- appliance knobs and handles,
- table surfaces,
- light switches,
- toilet seats and handles, and
- remote controls.
Use disinfectant wipes or spray to sanitize these surfaces. Be sure to check how long the disinfectant needs to act before you wipe it off.
There are two situations requiring greater attention than normal to disinfection processes:
- After someone has been sick, especially with the COVID-19 virus, and
- When there has been an “unattended death”. This means when someone has died alone in their apartment.
Disinfecting when someone is sick or after someone has been sick
Two essentials for disinfecting when someone is or has been sick are disinfectant products and hot water. Three effective disinfectants are: Clorox wipes, diluted bleach, and 62 percent or higher isopropyl alcohol.
Disinfectant wipes and sprays kill germs on non-porous surfaces such as tabletops and counters, sinks, plastic and glass. Be sure to disinfect all of the high-touch surfaces that the sick person has touched.
Hot water and steam can kill germs on fabrics, upholstery and carpets. Bedding linens, towels and clothing used by the sick person should be washed in hot water. If the washing machine doesn’t have a ‘sanitize’ setting, use a liquid laundry sanitizer.
Disinfecting after an unattended death
When a person dies, certain bodily fluids and gases are released. Thus, when cleaning an apartment in this case, you need to protect yourself against biohazards.
If you are the person who discovers that the person is deceased, leave the apartment immediately and call 911 so that emergency services can help you deal with the situation.
They will remove the body and notify the next of kin who will determine how cleaning will be done.
Your cleaning service may have to deal with decomposition of body remains and resultant bacteria and mold, bad odors and flies or other insects.
The decontamination process needs to follow strict Occupational Safety and Health guidelines to keep the cleaners safe and ensure a safe, healthy environment for future occupants of the apartment.
Here is a list of the protective equipment you will need:
- a protective gown
- surgical mask, and
There are 3 steps to the process:
- a) cleaning,
- b) sanitizing and deodorizing, and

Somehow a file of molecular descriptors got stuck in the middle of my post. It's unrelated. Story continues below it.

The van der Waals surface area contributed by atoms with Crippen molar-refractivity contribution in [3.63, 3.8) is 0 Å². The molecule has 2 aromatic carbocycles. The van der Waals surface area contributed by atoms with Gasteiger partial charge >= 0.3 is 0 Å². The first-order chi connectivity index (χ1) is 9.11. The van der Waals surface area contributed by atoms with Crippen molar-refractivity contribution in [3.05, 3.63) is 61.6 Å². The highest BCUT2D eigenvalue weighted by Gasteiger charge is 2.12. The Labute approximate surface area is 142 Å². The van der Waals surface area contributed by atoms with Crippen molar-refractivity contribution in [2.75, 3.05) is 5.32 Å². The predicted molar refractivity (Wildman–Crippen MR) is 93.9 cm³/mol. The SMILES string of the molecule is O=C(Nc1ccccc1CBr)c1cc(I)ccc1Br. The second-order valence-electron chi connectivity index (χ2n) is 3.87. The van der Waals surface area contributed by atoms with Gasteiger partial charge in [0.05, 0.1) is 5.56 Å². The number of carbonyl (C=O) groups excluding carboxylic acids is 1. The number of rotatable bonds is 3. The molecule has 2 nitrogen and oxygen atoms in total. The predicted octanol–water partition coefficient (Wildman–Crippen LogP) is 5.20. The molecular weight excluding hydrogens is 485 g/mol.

Cleaning removes any bodily substances and remains of the deceased. All biohazardous material needs to be disposed of in the appropriate biohazard bags and taken to a biological waste disposal facility, as set out in local regulations.
Sanitizing and deodorizing – To sanitize the apartment, use hospital-grade chemicals to eliminate all harmful pathogens. Then use deodorizing chemicals to get rid of odors.
Restoration brings the apartment back to a safe, habitable condition.
Benefits of professional apartment cleaning
When you are promoting your apartment cleaning services, here are some irresistible aspects for your prospects to consider:
- They can live their lives fully and enjoy coming home to a fresh, clean apartment.
- They will have more free time.
- They will have less dirt and fewer germs in their living space.
- Your regular cleaning can get rid of pet odors.
- They won’t have to worry about the time and effort involved in cleaning their apartment.
- They won’t need to store all the various cleaning supplies and equipment. You will bring everything you need to give their place a professional cleaning. In addition, you will know exactly what products to use on each surface to make it sparkle.
- You will regularly do a thorough cleaning of areas that are hard to get at and that they may tend to avoid: ceiling fans, wall art, under furniture, baseboards, mirrors and windows, kitchen and bathrooms.
When you explain these benefits, they will clearly see the value in hiring you to clean their apartment!
How much should you charge to clean an apartment?
Apartment cleaning rates generally run about $50 per hour for standard (routine) cleaning. Rates vary from $25 to $70 per hour.
For a small one-bedroom, one-bathroom apartment, the cost of standard cleaning is $75. Deep cleaning for a move-in or move-out costs $110.
Standard cleaning for a three-bedroom, two-bathroom apartment starts at $135. Deep cleaning would cost $180 or higher.
Apartment cleaning is a relatively easy cleaning niche to get into as there is high demand, especially in large urban areas. You can clean several apartments in one day, making it a profitable venture with low overhead costs.